Carroll captures opening round for pros, Francis sidles up into first for co-anglers
JASPER, Texas – Anglers caught fewer bass Thursday than Wednesday at Sam Rayburn, but some of those they caught were massive. The chilly Southern weather on day two of the $210,000 EverStart Series Central Division contest kept the numbers of fish down, but a few pros and co-anglers found a way to capitalize on some Texas-sized bass to make the cut into the semifinals.
Pro Wesley Burnett of Hot Springs, Ark., only caught seven keeper bass over the first two days of competition, but they were all big ones. His three fish on Wednesday weighed a collective 13 pounds, 10 ounces and had him sitting comfortably in 11th place this morning. Today, anchored by a huge 8-pound, 9-ounce largemouth, his four-bass stringer added 14-10 to his two-day total, giving him 28-4 and third place for the opening round.
His key is a big-fish spot on a line of grass about a hundred yards long. Throwing a Carolina rig, he caught his 8-pounder by 8 o’clock this morning. Yesterday, he hooked a 6- and a 4 1/2-pound bass from the same location.
“I felt I could make the cut with just 8 or 10 pounds today,” he said. “There’s still more big fish in there. They just keep moving in.”
While Burnett’s bass was impressive, it was not the biggest catch of the day. That honor went to Talala, Oklahoma’s Terry Butcher, who hauled in a 9-pound, 6-ounce largemouth that set the mark as the biggest bass of the tourney so far. Worth $750 for the Pro Division Big Bass award, he caught it using a brush hog in some bushes.
“It put up a fight. It jumped twice,” he said. “I was sure she’d come off. It was the biggest fish I’ve ever caught.”
While single big bass are awesome, it’s the weight of all five fish combined that pays the bills. Pro Tim Carroll continued to set the pace in the Pro Division by landing a five-bass weight of 15 pounds, 9 ounces Thursday to push his two-day total to 37-4 and maintain his grip on first place. Jeff Ransom of Muldrow, Okla., followed him in second place with a two-day weight of 35-1.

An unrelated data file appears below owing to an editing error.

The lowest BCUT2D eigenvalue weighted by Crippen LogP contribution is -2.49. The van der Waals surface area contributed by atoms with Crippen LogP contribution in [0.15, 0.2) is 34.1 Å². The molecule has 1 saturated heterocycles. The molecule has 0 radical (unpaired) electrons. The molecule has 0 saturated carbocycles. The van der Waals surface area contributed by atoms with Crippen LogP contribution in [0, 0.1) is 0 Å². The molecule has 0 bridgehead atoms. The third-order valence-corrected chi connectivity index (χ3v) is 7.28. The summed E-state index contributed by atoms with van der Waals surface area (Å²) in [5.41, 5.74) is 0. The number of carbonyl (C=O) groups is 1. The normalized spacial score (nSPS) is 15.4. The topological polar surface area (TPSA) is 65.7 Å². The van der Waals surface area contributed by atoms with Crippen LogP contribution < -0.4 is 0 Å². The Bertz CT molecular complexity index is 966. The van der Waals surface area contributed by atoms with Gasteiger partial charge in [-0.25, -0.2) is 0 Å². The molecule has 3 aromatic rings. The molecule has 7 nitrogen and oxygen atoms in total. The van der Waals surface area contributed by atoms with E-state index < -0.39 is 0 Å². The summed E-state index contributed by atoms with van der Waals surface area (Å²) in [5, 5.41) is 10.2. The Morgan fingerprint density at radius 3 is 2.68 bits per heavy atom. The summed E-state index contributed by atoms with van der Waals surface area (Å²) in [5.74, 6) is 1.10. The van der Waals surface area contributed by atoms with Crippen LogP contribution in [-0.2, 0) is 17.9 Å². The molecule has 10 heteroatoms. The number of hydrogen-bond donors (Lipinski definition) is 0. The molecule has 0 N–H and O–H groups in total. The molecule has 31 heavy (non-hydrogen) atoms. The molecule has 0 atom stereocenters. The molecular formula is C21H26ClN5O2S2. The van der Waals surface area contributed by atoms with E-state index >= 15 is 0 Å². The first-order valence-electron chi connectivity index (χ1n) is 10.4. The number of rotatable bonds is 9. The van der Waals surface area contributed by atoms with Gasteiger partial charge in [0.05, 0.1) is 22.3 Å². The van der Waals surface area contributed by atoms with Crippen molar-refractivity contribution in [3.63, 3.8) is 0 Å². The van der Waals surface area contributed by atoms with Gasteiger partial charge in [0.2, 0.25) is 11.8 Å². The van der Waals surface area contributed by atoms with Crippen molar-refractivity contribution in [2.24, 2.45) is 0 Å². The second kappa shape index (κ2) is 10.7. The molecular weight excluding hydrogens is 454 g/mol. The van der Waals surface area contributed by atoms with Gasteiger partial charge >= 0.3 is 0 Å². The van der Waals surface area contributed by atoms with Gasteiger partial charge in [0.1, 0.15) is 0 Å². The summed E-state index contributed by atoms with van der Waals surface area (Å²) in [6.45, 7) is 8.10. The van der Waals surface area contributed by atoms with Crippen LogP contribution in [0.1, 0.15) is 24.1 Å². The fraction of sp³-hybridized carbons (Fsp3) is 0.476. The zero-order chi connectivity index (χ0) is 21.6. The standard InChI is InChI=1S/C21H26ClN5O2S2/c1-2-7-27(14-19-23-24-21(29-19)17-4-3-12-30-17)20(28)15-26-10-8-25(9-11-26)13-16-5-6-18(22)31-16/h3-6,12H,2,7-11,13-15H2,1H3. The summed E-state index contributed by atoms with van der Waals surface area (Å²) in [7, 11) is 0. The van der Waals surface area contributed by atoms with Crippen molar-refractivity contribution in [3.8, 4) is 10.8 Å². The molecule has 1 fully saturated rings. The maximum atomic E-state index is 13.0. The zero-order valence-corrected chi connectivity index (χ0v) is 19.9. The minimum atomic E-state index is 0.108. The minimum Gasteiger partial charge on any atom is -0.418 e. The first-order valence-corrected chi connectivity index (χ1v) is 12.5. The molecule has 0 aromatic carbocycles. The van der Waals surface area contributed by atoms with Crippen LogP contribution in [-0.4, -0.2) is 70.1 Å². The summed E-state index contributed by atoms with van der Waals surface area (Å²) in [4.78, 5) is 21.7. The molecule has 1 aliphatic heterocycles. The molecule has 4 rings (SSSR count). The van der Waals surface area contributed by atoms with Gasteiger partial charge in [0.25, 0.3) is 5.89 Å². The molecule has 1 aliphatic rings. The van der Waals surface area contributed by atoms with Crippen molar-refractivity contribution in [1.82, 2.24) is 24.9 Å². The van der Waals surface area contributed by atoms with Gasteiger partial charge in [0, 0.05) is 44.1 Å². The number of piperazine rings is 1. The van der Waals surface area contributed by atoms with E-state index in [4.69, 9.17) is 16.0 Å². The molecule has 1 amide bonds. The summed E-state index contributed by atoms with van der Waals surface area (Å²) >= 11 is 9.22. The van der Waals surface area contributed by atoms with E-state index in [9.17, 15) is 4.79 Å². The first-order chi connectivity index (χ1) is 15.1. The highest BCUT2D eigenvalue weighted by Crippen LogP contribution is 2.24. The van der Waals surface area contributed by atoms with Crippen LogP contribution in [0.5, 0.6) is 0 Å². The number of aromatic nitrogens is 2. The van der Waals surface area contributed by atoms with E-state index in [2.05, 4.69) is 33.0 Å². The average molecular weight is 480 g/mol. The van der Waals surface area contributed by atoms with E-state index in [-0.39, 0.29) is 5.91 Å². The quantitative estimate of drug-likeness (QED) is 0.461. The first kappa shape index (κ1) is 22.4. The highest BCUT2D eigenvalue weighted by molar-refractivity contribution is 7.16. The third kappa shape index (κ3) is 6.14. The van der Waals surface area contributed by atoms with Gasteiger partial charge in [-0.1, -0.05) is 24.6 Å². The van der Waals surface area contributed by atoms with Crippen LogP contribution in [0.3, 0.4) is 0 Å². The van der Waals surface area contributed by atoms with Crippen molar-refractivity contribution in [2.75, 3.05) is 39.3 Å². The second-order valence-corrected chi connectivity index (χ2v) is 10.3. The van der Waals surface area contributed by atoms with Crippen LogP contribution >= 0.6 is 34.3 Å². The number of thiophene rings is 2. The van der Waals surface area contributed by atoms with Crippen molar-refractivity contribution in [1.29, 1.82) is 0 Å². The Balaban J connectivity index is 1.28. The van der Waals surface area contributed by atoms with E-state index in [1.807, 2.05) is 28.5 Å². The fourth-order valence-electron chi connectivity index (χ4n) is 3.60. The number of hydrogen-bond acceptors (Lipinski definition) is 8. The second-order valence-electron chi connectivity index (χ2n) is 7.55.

“I’ve got one good spot of grass about 12 feet deep,” Carroll said. “For some reason, the fish are staging there. I caught two there this morning – just to make sure I made the cut – and then I moved around a bit.”
For Carroll, a rookie EverStart pro out of Owasso, Okla., the idea that he has led over the first two days is just as much of a surprise to him as it is for those who are wondering, “Who’s Tim Carroll?”
“Yeah, go figure,” he said with a smile. “Being from Oklahoma, I’m new to grass fishing because there’s no grass up there. But I came down here, practiced for a week, and I found my fish on the first morning at my first stop on my third cast.”
He says he feels confident that his auspicious honey hole – where he has been working a crankbait – will continue to provide him with ample bass to stay competitive over the remaining two days of competition. Regardless of the outcome, he’s just happy he’s made it this far so soon in his fishing career. Two weeks ago the 39-year-old quit his job as a fleet manager for an electric co-op so he could fish full-time.